For the second time this year, Donald Trump has retweeted a message from an apparent neo-Nazi, raising troubling questions about his judgment and the ideology of some of his supporters.
On Wednesday, Trump retweeted and then deleted a message from the dubiously named user WhiteGenocideTM. The message was innocuous enough —the user was complimenting the crowds the GOP front-runner routinely receives on the stump — but the messenger is hard to ignore.
WhiteGenocideTM's account features the image of George Lincoln Rockwell, the founder of the American Nazi Party, along with the phrase "the man who would be Hitler." It also lists the user's location as "Jewmerica," and includes links to other hateful, anti-Semitic and racist content, including insulting tweets about Dr. Martin Luther King, Jr. and a link to a documentary questioning the validity of the Holocaust.
And this is not the first time Trump has retweeted a message from WhiteGenocideTM. In late January, he shared an image the user posted of Jeb Bush superimposed on the body of what appears to be a panhandler, holding a sign that reads: "Vote Trump." That tweet had not been removed from Trump's account as of Thursday. MSNBC reached out to the Trump campaign for comment on the WhiteGenocideTM retweets but has not heard back at this time.
In the past, Trump has been criticized for sharing racially insensitive messages and sentiments on social media. Last October, he tweeted his thanks to a Dutch white supremacist who sang his praises. (That profile asks: "Race war, when?") Then in November, he retweeted debunked crime statistics that incorrectly claimed black Americans committed 81 percent of murders against white victims in 2014. FBI statistics show that in actuality 82 percent of white murder victims were killed by white assailants. “I retweeted somebody that was supposedly an expert,” Trump told Fox News host Bill O'Reilly afterwards. “Bill, am I gonna check every statistic?”
“All it was is a retweet,” Trump added. “It wasn’t from me.”
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The next month, when British citizens proposed he be banned from their country via a petition, Trump encouraged his supporters to read the writings of U.K. conservative and former “Apprentice” cast-member Katie Hopkins. Hopkins has compared migrants to ”cockroaches” and “feral humans” and was reportedly investigated for “inciting racial hatred” in early 2015.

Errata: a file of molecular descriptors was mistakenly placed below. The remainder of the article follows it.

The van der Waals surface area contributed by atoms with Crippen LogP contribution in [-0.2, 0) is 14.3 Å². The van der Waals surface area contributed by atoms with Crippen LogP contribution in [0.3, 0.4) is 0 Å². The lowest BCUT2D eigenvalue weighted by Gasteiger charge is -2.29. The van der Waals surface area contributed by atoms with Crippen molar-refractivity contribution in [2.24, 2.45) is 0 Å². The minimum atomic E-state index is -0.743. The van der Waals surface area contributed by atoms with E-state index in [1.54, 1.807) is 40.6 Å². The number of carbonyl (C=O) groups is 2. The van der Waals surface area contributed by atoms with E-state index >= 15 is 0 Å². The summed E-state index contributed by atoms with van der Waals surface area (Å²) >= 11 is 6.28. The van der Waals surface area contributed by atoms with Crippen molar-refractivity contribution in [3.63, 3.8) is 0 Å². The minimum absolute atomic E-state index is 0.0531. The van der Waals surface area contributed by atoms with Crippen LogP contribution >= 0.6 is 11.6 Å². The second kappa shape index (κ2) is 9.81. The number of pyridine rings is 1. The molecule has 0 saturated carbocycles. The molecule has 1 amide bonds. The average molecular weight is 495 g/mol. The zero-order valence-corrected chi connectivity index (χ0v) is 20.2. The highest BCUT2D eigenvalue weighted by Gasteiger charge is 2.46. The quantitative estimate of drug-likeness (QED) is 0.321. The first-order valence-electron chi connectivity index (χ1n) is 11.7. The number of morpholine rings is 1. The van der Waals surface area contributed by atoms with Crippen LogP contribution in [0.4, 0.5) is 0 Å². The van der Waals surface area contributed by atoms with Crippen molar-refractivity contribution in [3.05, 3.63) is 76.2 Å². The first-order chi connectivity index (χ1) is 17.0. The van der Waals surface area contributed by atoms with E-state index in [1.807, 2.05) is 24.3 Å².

Last year, when two of his supporters attacked a homeless man and reportedly said, "Donald Trump was right, all these illegals need to be deported" while they were doing it, the real estate mogul simply said that his backers are "very passionate." And in November of last year, when he was asked if his call for a database where all Muslim Americans would need to be registered was reminiscent of Nazi policies, Trump responded: "You tell me."
“We don’t need Muslims. We need smart, well-educated white people,” a voice said in one New Hampshire robocall. “I am a farmer and a white nationalist. Support Donald Trump,” another said. The Trump campaign has yet to disavow or comment publicly on these robocalls, although the candidate himself has repeatedly lamented the fact that there is "too much" political correctness in the U.S.
“Most white people would prefer to live in majority white neighborhoods and send their children to majority white schools. And deep in their bones, they are deeply disturbed by an immigration policy that is making the United States majority non-white,” Jared Taylor, an editor at the white nationalist media outlet American Renaissance and one of the voices on the robocalls, recently told CNN. “So when Donald Trump talks about sending out all the illegals, building a wall and a moratorium on Islamic immigration, that’s very appealing to a lot of ordinary white people.”
And Trump is not the only 2016 Republican getting support from uncomfortable corners of the electorate. Earlier in this campaign cycle, Trump's rivals Sens. Ted Cruz and Rand Paul rejected thousands of dollars in contributions from Earl Holt III, the president of Council of Conservative Citizens, a white supremacist group that was name-checked in the manifesto written by South Carolina church massacre suspect Dylann Storm Roof.
Additional reporting by Benjy Sarlin and Khorri Atkinson.